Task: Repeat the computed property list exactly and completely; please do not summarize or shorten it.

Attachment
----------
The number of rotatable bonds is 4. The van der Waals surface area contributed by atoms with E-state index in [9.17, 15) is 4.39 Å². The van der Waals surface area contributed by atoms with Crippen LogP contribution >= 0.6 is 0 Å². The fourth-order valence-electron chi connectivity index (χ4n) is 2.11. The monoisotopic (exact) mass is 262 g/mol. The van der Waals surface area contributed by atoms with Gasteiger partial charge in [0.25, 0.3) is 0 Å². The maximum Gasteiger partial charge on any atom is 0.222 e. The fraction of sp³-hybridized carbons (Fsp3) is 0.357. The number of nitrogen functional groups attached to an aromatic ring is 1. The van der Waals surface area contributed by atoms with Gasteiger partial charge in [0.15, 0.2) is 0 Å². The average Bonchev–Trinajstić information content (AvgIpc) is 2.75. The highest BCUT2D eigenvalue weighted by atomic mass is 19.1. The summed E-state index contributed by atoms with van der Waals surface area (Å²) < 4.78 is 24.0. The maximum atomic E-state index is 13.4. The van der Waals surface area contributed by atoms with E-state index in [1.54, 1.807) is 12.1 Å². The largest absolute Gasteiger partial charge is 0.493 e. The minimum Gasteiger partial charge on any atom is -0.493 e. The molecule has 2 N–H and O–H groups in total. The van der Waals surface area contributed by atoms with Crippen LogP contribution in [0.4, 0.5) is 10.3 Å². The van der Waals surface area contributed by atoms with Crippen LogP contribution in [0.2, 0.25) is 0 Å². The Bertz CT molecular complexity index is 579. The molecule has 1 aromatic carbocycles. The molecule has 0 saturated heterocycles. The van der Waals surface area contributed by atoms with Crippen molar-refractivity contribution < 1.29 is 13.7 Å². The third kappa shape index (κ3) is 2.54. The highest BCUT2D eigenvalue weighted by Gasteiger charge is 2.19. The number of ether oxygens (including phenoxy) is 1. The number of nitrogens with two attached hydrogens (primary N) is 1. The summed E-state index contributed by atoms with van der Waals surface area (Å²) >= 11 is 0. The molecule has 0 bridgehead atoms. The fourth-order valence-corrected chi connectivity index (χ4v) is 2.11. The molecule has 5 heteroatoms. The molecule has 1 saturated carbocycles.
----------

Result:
The number of rotatable bonds is 4. The van der Waals surface area contributed by atoms with E-state index in [9.17, 15) is 4.39 Å². The van der Waals surface area contributed by atoms with Crippen LogP contribution >= 0.6 is 0 Å². The fourth-order valence-electron chi connectivity index (χ4n) is 2.11. The monoisotopic (exact) mass is 262 g/mol. The van der Waals surface area contributed by atoms with Gasteiger partial charge in [0.25, 0.3) is 0 Å². The maximum Gasteiger partial charge on any atom is 0.222 e. The fraction of sp³-hybridized carbons (Fsp3) is 0.357. The number of nitrogen functional groups attached to an aromatic ring is 1. The van der Waals surface area contributed by atoms with Gasteiger partial charge in [0.15, 0.2) is 0 Å². The average Bonchev–Trinajstić information content (AvgIpc) is 2.75. The highest BCUT2D eigenvalue weighted by atomic mass is 19.1. The summed E-state index contributed by atoms with van der Waals surface area (Å²) < 4.78 is 24.0. The maximum atomic E-state index is 13.4. The van der Waals surface area contributed by atoms with E-state index in [1.54, 1.807) is 12.1 Å². The largest absolute Gasteiger partial charge is 0.493 e. The minimum Gasteiger partial charge on any atom is -0.493 e. The molecule has 2 N–H and O–H groups in total. The van der Waals surface area contributed by atoms with Crippen LogP contribution in [0.4, 0.5) is 10.3 Å². The van der Waals surface area contributed by atoms with Crippen LogP contribution in [0.2, 0.25) is 0 Å². The Bertz CT molecular complexity index is 579. The molecule has 1 aromatic carbocycles. The molecule has 0 saturated heterocycles. The van der Waals surface area contributed by atoms with Crippen molar-refractivity contribution < 1.29 is 13.7 Å². The third kappa shape index (κ3) is 2.54. The highest BCUT2D eigenvalue weighted by Gasteiger charge is 2.19. The number of ether oxygens (including phenoxy) is 1. The number of nitrogens with two attached hydrogens (primary N) is 1. The summed E-state index contributed by atoms with van der Waals surface area (Å²) >= 11 is 0. The molecule has 0 bridgehead atoms. The fourth-order valence-corrected chi connectivity index (χ4v) is 2.11. The molecule has 5 heteroatoms. The molecule has 1 saturated carbocycles.